• The boundaries that we have have found can be connected (Problem Set 2 for a variational approach)

• Note diminishing size of Mott lobes: consequence of enhanced hopping in the effective tight binding models

• Mott wedding cake (Source: Cheng Chin, University of Chicago)

## Fermi Hubbard Model

• Have to introduce spin to get something interesting (why?)

$$H=-t \sum_{\substack{\langle j,k\rangle\ s=\uparrow,\downarrow}} \left[\adop_{j,s}\aop_{k,s}+\adop_{k,s}\aop_{j,s}\right] + U\sum_j N_\uparrow N_\downarrow,$$

• Application cuprates: high temperature superconductors

• 2D model describes strong correlations in the CuO$_2$ layers

• Much harder to understand than Bose case…

### $U/t\to \infty$

• Three Mott staes to 0, 1, or 2 particles per site

• 2 particles on site make a spin singlet $\frac{1}{\sqrt{2}}(\ket{\uparrow}\ket{\downarrow}-\ket{\downarrow}\ket{\uparrow})$

• At half filling (1 particle / site) can have $\ket{\uparrow/\downarrow}$.

• $\nu=1$ Mott state is massively degenerate, with a ground state multiplet consisting of $2^{N_\text{sites}}$ possible spin configurations

• What happens when $U/t$ large but finite?

### Two Sites, Two Fermions

• 6 states altogether in the Hilbert space

\begin{align*} \adop_{1,\uparrow}\adop_{1,\downarrow} \ket{\text{VAC}},\quad\adop_{2,\uparrow}\adop_{2,\downarrow} \ket{\text{VAC}}\\ \adop_{1,s}\adop_{2,s'} \ket{\text{VAC}},\quad s,s'=\uparrow,\downarrow. \end{align*}

• Top two states have energy $U$ when $t=0$; rest have energy 0.

[Try this before continuing!] How does the degeneracy of these states get lifted at finite $t$? Try writing down the Hamiltonian restricted to these states.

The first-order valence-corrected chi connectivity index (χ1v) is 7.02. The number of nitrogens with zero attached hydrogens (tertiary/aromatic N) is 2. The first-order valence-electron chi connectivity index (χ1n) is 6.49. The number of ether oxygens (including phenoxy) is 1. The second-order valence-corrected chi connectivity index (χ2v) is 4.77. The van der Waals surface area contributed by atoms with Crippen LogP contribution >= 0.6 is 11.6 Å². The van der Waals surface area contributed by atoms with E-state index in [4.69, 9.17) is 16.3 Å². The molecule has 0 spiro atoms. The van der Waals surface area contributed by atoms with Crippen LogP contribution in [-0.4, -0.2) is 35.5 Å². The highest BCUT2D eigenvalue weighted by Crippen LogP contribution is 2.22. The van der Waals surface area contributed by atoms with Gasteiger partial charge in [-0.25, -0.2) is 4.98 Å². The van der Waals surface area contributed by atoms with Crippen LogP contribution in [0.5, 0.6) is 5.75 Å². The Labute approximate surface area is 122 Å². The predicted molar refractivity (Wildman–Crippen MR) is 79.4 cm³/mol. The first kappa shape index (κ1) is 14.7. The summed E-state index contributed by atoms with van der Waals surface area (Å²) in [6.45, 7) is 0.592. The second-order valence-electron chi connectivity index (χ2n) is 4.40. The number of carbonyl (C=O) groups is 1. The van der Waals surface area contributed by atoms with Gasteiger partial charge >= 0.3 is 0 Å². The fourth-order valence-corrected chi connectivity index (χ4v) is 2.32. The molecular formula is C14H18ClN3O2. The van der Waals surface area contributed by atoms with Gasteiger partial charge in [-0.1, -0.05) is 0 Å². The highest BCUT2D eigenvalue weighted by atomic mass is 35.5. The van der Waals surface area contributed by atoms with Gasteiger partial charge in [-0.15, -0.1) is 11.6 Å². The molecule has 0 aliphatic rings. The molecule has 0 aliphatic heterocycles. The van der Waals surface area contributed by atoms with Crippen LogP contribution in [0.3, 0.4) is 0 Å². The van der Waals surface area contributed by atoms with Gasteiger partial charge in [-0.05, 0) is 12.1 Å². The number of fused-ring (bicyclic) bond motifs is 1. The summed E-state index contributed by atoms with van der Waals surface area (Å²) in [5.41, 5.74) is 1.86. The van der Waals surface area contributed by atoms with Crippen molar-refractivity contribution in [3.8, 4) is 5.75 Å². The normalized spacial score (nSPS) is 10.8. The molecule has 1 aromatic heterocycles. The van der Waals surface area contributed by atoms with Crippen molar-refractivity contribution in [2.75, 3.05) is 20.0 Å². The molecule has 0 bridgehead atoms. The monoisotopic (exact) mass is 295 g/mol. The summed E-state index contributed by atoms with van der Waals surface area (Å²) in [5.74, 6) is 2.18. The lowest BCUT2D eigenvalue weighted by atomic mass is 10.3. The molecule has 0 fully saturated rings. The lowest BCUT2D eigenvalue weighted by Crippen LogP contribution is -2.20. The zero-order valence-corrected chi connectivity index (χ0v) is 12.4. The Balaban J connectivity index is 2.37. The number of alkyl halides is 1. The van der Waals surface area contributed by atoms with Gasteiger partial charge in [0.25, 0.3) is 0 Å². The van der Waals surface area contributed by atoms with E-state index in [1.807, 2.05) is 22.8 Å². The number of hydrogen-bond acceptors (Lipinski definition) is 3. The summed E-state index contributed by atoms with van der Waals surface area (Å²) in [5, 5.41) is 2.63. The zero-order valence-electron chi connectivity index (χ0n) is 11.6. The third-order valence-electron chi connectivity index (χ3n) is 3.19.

### Effective Hamiltonian

• Find effective Hamiltonian $H_\text{eff}$ that acts only on the half filled Mott states to describe splitting when $t/U\neq 0$ is finite

• Solving the $H_\text{eff}$ comes later!

• Need second order degenerate perturbation theory because $H_t$ has zero matrix elements in degenerate subspace

• Hamiltonian has block structure, with off-diagonal block $V\propto t$

$$H = \begin{pmatrix} H_{\text{Mott}} & V^{} \\ V^\dagger & H_\text{Not} \\ \end{pmatrix}$$

• Notation: $P_\text{Mott}$ is projection operator on to the $2^{N_\text{sites}}$ Mott states \begin{align*} H_\text{Mott}= P_\text{Mott} H P_\text{Mott},\quad H_\text{Not}= P_\text{Not}H P_\text{Not}\\ V^{} = P_\text{Mott} H P_\text{Not},\qquad V^\dagger = P_\text{Not} H P_\text{Mott}. \end{align*} $P_\text{Not}\equiv 1-P_\text{Mott}$
• For Hubbard model \begin{align*} H_\text{Mott}= P_\text{Mott} H_U P_\text{Mott},\quad H_\text{Not}= P_\text{Not}H_U P_\text{Not}\\ V^{} = P_\text{Mott} H_t P_\text{Not},\qquad V^\dagger = P_\text{Not} H_t P_\text{Mott}. \end{align*} $H_{\text{Mott}}=0$ ($\nu=1$ states have no interaction energy)